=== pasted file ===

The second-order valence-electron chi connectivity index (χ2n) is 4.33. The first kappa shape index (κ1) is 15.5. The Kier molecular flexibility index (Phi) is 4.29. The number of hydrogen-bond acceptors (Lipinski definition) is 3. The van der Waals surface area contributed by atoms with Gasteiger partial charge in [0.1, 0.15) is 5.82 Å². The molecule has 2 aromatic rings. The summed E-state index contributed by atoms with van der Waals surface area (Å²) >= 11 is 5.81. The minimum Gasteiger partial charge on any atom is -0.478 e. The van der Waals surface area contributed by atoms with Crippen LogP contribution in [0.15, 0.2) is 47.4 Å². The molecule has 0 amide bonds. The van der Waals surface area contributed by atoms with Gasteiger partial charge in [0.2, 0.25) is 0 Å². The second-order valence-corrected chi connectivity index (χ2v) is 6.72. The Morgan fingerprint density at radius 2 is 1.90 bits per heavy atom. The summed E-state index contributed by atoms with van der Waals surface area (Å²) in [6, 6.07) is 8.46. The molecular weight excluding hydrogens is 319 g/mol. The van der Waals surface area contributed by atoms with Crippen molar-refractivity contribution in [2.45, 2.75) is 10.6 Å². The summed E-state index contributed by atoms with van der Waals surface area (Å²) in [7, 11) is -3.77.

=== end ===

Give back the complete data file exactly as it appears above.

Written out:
The second-order valence-electron chi connectivity index (χ2n) is 4.33. The first kappa shape index (κ1) is 15.5. The Kier molecular flexibility index (Phi) is 4.29. The number of hydrogen-bond acceptors (Lipinski definition) is 3. The van der Waals surface area contributed by atoms with Gasteiger partial charge in [0.1, 0.15) is 5.82 Å². The molecule has 2 aromatic rings. The summed E-state index contributed by atoms with van der Waals surface area (Å²) >= 11 is 5.81. The minimum Gasteiger partial charge on any atom is -0.478 e. The van der Waals surface area contributed by atoms with Crippen LogP contribution in [0.15, 0.2) is 47.4 Å². The molecule has 0 amide bonds. The van der Waals surface area contributed by atoms with Gasteiger partial charge in [0.2, 0.25) is 0 Å². The second-order valence-corrected chi connectivity index (χ2v) is 6.72. The Morgan fingerprint density at radius 2 is 1.90 bits per heavy atom. The summed E-state index contributed by atoms with van der Waals surface area (Å²) in [6, 6.07) is 8.46. The molecular weight excluding hydrogens is 319 g/mol. The van der Waals surface area contributed by atoms with Crippen molar-refractivity contribution in [2.45, 2.75) is 10.6 Å². The summed E-state index contributed by atoms with van der Waals surface area (Å²) in [7, 11) is -3.77.